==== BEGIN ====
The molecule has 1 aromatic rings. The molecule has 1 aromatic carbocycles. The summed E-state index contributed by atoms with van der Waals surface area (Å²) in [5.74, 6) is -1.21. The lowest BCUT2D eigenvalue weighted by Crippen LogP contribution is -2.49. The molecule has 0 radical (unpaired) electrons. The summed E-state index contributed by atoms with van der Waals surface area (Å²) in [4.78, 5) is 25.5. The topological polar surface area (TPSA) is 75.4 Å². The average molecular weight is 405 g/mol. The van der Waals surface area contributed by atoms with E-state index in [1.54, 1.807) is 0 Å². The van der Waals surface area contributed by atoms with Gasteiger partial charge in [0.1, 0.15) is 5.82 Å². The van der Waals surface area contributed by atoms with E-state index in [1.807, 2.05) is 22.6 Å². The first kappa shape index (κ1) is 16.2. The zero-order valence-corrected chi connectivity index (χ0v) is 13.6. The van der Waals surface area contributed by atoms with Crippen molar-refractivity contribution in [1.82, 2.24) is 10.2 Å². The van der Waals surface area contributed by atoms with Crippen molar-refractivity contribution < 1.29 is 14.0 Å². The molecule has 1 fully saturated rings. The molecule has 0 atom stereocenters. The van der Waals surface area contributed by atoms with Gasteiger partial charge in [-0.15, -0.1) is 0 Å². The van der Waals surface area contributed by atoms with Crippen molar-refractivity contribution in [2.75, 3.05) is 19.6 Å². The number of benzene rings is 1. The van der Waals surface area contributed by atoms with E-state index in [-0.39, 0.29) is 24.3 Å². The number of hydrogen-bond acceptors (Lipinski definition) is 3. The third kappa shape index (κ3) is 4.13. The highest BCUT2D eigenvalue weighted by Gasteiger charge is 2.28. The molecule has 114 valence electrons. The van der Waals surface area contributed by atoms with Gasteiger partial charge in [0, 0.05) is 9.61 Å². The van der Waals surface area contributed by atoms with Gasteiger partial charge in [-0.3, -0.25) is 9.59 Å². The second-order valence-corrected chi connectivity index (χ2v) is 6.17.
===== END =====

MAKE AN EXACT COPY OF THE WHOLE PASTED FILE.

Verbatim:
The molecule has 1 aromatic rings. The molecule has 1 aromatic carbocycles. The summed E-state index contributed by atoms with van der Waals surface area (Å²) in [5.74, 6) is -1.21. The lowest BCUT2D eigenvalue weighted by Crippen LogP contribution is -2.49. The molecule has 0 radical (unpaired) electrons. The summed E-state index contributed by atoms with van der Waals surface area (Å²) in [4.78, 5) is 25.5. The topological polar surface area (TPSA) is 75.4 Å². The average molecular weight is 405 g/mol. The van der Waals surface area contributed by atoms with E-state index in [1.54, 1.807) is 0 Å². The van der Waals surface area contributed by atoms with Gasteiger partial charge in [0.1, 0.15) is 5.82 Å². The van der Waals surface area contributed by atoms with E-state index in [1.807, 2.05) is 22.6 Å². The first kappa shape index (κ1) is 16.2. The zero-order valence-corrected chi connectivity index (χ0v) is 13.6. The van der Waals surface area contributed by atoms with Crippen molar-refractivity contribution in [1.82, 2.24) is 10.2 Å². The van der Waals surface area contributed by atoms with Crippen molar-refractivity contribution < 1.29 is 14.0 Å². The molecule has 1 fully saturated rings. The molecule has 0 atom stereocenters. The van der Waals surface area contributed by atoms with Gasteiger partial charge in [-0.15, -0.1) is 0 Å². The van der Waals surface area contributed by atoms with Crippen molar-refractivity contribution in [2.75, 3.05) is 19.6 Å². The number of benzene rings is 1. The van der Waals surface area contributed by atoms with E-state index in [-0.39, 0.29) is 24.3 Å². The number of hydrogen-bond acceptors (Lipinski definition) is 3. The third kappa shape index (κ3) is 4.13. The highest BCUT2D eigenvalue weighted by Gasteiger charge is 2.28. The molecule has 114 valence electrons. The van der Waals surface area contributed by atoms with Gasteiger partial charge in [0, 0.05) is 9.61 Å². The van der Waals surface area contributed by atoms with Gasteiger partial charge in [-0.3, -0.25) is 9.59 Å². The second-order valence-corrected chi connectivity index (χ2v) is 6.17.